Kansas health secretary says recoil from Johnson and Johnson vaccine disrupts race against variants

By: - April 13, 2021 10:04 am

KDHE secretary Lee Norman and Gov. Laura Kelly urge Kansans to get vaccinated following formal approval of the Pfizer vaccine by federal regulators. (March 15, 2021, photo by Sherman Smith/Kansas Reflector)

TOPEKA — Kansas Department of Health and Environment secretary Lee Norman says efforts to vaccinate the public will grow more difficult following the announcement of rare blood clots associated with Johnson and Johnson’s COVID-19 vaccine.

The Centers for Disease Control and Prevention on Tuesday recommended an abrupt halt in the use of the vaccine based on six cases of bloods clots among women who received the Johnson and Johnson vaccine. KDHE stopped the use of the vaccine in Kansas while federal officials review those cases.

Johnson and Johnson’s one-shot vaccine provided a convenient alternative to Pfizer and Moderna vaccines that require two shots spaced a month apart. The arrival of Johnson and Johnson vaccines in March provided a boost in the supply chain as medical professional race to inoculate as many adults as possible while variants of the deadly virus proliferate.

Norman said Tuesday’s announcement shouldn’t deter people from receiving the Pfizer or Moderna vaccines, which don’t have any reported “dominant complication.”

“I can fully understand why people who are somewhat riding the fence anyway, would take a pause to reconsider whether they should get it,” Norman said during a briefing with the University of Kansas Health System. “I mean, that’s a normal, informed human response. It does make it a problem for our vaccine rollout.”

More than 1.5 million doses of the three vaccines have been administered in Kansas, including second doses of Pfizer and Moderna.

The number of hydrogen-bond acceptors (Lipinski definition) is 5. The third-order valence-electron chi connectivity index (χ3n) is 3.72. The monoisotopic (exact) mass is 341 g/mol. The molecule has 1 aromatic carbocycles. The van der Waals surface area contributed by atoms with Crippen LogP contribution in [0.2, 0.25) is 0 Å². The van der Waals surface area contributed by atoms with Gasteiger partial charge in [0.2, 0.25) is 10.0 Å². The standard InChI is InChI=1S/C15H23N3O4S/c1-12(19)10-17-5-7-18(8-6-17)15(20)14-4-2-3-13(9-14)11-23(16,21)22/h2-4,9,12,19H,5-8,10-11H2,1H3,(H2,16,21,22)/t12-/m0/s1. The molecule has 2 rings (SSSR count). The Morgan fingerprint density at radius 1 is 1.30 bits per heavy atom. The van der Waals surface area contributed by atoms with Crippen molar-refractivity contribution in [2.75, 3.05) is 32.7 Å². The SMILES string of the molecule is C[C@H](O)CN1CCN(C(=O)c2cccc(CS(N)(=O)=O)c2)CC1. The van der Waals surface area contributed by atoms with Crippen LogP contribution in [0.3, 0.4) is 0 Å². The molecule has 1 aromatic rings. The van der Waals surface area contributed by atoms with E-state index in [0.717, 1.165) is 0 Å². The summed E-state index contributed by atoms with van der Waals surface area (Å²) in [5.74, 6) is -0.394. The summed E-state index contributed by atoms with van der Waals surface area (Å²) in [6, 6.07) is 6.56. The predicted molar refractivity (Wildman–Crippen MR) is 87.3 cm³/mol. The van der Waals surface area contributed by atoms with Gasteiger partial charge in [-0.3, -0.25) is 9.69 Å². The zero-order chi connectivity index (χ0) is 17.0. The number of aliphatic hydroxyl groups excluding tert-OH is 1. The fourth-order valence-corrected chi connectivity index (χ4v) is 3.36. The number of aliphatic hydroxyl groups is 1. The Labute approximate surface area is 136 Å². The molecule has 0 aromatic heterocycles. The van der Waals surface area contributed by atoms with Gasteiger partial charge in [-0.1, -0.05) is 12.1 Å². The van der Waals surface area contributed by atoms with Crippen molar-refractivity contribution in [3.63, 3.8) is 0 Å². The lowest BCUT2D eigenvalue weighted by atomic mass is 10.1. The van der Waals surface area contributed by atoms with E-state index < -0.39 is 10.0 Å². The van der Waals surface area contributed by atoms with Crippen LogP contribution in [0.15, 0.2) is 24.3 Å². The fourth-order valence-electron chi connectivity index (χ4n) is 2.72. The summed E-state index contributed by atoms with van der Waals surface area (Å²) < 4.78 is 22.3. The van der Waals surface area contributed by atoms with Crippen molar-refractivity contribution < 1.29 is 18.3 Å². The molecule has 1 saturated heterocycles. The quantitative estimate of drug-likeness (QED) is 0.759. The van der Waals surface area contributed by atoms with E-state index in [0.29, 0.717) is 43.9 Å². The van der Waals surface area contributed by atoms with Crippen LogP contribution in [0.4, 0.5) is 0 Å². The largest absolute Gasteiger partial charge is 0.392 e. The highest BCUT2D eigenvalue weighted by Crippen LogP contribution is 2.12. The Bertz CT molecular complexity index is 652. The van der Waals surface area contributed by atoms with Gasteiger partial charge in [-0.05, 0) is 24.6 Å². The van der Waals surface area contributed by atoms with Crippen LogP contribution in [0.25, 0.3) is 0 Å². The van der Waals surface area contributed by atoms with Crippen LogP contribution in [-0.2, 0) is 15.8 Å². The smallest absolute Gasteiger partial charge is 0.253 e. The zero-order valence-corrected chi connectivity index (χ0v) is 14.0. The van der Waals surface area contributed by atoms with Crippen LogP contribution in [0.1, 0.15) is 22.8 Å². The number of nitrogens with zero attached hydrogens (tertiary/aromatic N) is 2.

Norman said demand for the vaccines has slipped in recent weeks, even after it was made available to all adults in late March. Some vaccinating sites have open appointments, he said.

“It used to be, ‘I’ll take whatever vaccine you can give me, and I’ll take it as soon as I can.’ And now people are starting to have more opinions,” Norman said.

The latest report on vaccine supply from KDHE, from last Thursday, indicates Kansas expected to receive 56,800 doses of Moderna, 87,750 does of Pfizer, and 5,000 doses of Johnson and Johnson vaccines this week. Another 56,800 doses of Moderna are expected next week, along with 77,390 doses of Pfizer. Those figures include booster shots.

The virus has killed 4,930 Kansans and infected more than 300,000. KDHE reported 483 new cases and no new deaths on Monday.

The agency has detected the U.K. variant in several Kansas counties, as well as the South Africa variant in Finney County and Brazil variant in Sedgwick County. Preliminary studies indicate the vaccines may be less effective against these more contagious variants.

Norman said their appearance in Kansas emphasizes the need to continue anti-contagion practices of wearing a mask and social distancing.

“I think of this as a road race between the vaccination of the normal strain of the virus and these variants that are out there,” Norman said.

The CDC statement said the severe blood clots were reported in six women between the ages of 18 and 48, six to 13 days after vaccination. The cases are considered rare because more than 6.8 million doses of the Johnson and Johnson vaccine have been administered in the United States.

A spokeswoman for KDHE said none of the reports of blood clots were associated with Kansas.

KU Health’s David Wild said these blood clots are different from the typical blood clots in legs that people might be familiar with. The case studies showed the Johnson and Johnson vaccine caused blood clots at the skull base, in people’s sinuses. Symptoms could include headache and sinus pressure.

“We’ll understand more as we dive into it, but I think it will be important to separate out, at this point at least, this is not looking like those symptoms of normal blood clots, those that we think about in legs for all those reasons that we’re so familiar with,” Wild said.

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Sherman Smith
Sherman Smith

Sherman Smith is the editor in chief of Kansas Reflector. He writes about things that powerful people don't want you to know. A two-time Kansas Press Association journalist of the year, his award-winning reporting includes stories about education, technology, foster care, voting, COVID-19, sex abuse, and access to reproductive health care. Before founding Kansas Reflector in 2020, he spent 16 years at the Topeka Capital-Journal. He graduated from Emporia State University in 2004, back when the school still valued English and journalism. He was raised in the country at the end of a dead end road in Lyon County.